My goal was to completely convert the charging pump of the hot water solar system to solar power. Since it is clear that if hot water is generated by the solar system, it must also be possible to generate enough electricity for a circulating pump.
To test, I connected 3 pieces of 90W PV modules to an MPPT controller and stored the energy gained in a Power Queen 12.8V LiFeP04 100Ah battery. The charging pump is then supplied with energy (230V AC) with a power of approx. 100W via a 600W inverter.
However, no unnecessary current should be drawn from the battery when the system is at a standstill. Therefore, the inverter, which is switched on by my freely programmable heating control, is controlled via two additional relays. First the inverter is connected to the battery and then the inverter is switched on with the second relay (pull-in delay).
If the battery should be empty despite everything, the pump will continue to be operated with mains power via an additional relay control.
As an additional task, I have converted my heating distributor so that the inverter is also switched on automatically in the event of a power failure, and the heating controller can continue to do its work. A small UPS system supplies the heating controller and other connected devices with power between the switchovers from the mains and emergency power.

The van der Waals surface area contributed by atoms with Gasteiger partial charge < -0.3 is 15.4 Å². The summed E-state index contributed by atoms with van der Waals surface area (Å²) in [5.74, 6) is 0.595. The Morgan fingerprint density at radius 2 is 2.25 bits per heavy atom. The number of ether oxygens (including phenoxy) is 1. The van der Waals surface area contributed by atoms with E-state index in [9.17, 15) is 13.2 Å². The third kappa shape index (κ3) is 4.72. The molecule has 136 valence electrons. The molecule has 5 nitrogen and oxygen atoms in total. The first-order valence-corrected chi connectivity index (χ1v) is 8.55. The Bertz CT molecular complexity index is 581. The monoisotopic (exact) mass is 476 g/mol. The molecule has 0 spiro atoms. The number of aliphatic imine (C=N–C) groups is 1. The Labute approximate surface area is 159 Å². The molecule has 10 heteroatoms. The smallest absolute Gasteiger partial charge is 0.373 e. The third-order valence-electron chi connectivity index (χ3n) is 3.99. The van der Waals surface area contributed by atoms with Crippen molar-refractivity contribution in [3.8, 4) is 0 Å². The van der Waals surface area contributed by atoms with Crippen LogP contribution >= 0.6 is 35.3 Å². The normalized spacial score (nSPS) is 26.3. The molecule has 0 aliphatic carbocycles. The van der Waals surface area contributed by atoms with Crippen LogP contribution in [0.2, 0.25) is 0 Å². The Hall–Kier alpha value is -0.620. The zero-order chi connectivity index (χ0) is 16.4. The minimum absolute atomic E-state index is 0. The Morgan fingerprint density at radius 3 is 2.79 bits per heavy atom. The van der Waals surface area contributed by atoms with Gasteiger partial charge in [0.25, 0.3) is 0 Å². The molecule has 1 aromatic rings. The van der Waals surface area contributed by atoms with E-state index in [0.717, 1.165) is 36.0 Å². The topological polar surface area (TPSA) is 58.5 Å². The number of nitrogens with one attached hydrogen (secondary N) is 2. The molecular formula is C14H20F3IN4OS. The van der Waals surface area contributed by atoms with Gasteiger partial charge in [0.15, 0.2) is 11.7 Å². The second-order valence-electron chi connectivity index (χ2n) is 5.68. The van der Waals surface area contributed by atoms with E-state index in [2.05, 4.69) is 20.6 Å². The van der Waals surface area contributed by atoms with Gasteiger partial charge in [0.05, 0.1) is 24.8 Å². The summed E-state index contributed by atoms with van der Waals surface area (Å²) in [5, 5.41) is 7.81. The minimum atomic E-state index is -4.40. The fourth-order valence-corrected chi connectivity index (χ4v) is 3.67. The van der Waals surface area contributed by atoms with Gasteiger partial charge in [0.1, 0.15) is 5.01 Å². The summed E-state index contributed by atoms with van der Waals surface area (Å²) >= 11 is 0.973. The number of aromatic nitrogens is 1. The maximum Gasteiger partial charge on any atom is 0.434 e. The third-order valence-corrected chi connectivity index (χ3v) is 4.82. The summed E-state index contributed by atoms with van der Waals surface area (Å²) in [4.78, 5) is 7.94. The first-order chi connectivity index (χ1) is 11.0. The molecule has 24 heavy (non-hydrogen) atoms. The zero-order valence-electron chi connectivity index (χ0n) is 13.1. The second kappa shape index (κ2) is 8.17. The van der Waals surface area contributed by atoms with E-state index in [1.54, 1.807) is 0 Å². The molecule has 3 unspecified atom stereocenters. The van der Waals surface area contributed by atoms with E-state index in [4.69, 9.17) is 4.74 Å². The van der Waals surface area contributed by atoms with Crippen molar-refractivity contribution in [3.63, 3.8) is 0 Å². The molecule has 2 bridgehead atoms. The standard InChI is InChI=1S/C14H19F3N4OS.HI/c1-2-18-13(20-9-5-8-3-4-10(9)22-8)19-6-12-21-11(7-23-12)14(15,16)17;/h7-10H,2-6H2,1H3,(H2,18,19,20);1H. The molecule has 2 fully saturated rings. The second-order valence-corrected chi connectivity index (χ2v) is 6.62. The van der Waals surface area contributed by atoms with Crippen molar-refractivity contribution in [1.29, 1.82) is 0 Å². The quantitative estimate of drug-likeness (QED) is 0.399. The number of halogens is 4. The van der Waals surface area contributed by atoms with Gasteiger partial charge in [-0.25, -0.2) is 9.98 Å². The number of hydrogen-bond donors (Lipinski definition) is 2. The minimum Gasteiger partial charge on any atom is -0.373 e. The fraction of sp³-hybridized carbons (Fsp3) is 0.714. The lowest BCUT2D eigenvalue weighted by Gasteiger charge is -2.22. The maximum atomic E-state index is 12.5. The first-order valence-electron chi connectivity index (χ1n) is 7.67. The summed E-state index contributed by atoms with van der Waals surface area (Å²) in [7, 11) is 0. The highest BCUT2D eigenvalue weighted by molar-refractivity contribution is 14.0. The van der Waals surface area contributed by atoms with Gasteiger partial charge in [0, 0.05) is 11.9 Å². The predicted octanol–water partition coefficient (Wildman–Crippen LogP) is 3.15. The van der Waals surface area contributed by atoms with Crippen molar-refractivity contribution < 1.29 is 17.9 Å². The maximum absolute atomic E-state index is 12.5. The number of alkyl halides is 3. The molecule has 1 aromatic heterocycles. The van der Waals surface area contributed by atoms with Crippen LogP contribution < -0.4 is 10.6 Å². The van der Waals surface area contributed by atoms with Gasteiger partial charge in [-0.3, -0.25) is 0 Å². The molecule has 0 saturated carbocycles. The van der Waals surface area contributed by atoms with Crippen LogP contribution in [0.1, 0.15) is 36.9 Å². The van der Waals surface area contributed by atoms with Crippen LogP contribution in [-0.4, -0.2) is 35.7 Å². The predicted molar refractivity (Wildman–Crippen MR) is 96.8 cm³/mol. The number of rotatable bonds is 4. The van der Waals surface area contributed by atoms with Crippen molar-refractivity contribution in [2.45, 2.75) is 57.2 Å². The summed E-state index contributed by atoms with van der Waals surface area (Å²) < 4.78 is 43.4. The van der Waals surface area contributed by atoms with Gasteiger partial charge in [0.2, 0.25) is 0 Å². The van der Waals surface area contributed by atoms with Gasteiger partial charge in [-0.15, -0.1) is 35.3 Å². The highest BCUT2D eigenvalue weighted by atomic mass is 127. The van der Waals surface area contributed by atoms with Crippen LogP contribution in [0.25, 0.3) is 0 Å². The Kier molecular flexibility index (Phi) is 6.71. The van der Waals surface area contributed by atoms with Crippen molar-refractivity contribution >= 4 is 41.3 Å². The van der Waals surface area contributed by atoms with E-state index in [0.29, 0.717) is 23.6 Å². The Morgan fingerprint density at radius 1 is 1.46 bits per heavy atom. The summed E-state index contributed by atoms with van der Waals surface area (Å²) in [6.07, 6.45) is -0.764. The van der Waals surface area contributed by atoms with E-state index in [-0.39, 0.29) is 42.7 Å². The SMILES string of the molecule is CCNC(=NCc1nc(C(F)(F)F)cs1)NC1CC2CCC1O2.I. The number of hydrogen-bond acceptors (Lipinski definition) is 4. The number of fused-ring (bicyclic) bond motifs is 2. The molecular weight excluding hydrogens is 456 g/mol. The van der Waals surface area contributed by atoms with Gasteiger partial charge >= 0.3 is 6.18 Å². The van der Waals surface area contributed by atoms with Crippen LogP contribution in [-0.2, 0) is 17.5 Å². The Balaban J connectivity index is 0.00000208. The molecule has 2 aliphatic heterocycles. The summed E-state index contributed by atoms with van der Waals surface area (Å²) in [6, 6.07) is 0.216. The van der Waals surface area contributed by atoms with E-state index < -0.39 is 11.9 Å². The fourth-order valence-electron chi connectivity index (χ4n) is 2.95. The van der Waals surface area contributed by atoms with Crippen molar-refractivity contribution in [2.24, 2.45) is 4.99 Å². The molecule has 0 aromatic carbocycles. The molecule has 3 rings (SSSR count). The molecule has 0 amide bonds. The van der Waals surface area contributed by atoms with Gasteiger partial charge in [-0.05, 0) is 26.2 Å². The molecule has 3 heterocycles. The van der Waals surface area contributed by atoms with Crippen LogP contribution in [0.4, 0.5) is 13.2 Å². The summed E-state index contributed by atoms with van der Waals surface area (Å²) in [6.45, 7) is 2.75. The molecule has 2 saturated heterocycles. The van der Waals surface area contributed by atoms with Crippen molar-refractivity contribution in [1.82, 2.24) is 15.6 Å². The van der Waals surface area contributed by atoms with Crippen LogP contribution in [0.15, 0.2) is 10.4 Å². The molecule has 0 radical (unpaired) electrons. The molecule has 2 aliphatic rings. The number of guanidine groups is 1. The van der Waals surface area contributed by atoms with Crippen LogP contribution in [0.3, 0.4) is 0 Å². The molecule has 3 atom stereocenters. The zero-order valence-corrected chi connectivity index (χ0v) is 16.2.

Since you have to pause for a few seconds when switching between the two voltages (mains and emergency power supply from the inverter) so that the two voltages don't come together.
Obviously, another task can then be added. I had to classify my system into important and unimportant consumers. In the event of a power failure, only the solar charging pump and the associated switch valve (switching between boiler and buffer storage charging) should remain in operation in order not to unnecessarily load the battery. The other pumps that are available for heating the winter garden do not have to work in the event of a power failure. After some time of brainwork and with a good circuit diagram, I was able to do that satisfactorily. The important and unimportant devices are supplied with voltage via a plug-in distributor.
It would also be possible, should the inverter of the 12V system be defective, to immediately switch to a second system. But only by hand. Since I still have a 24V PV system with a 25.6V LiFeP04 battery from Power Queen. Which of course also supplies other devices and pumps with solar power.
So I can already say that I can make ends meet without mains power for some time. Of course, the PV system will be expanded and a second (super) battery from Power Queen will also be purchased.
(c) 2022 VoWa Jan.023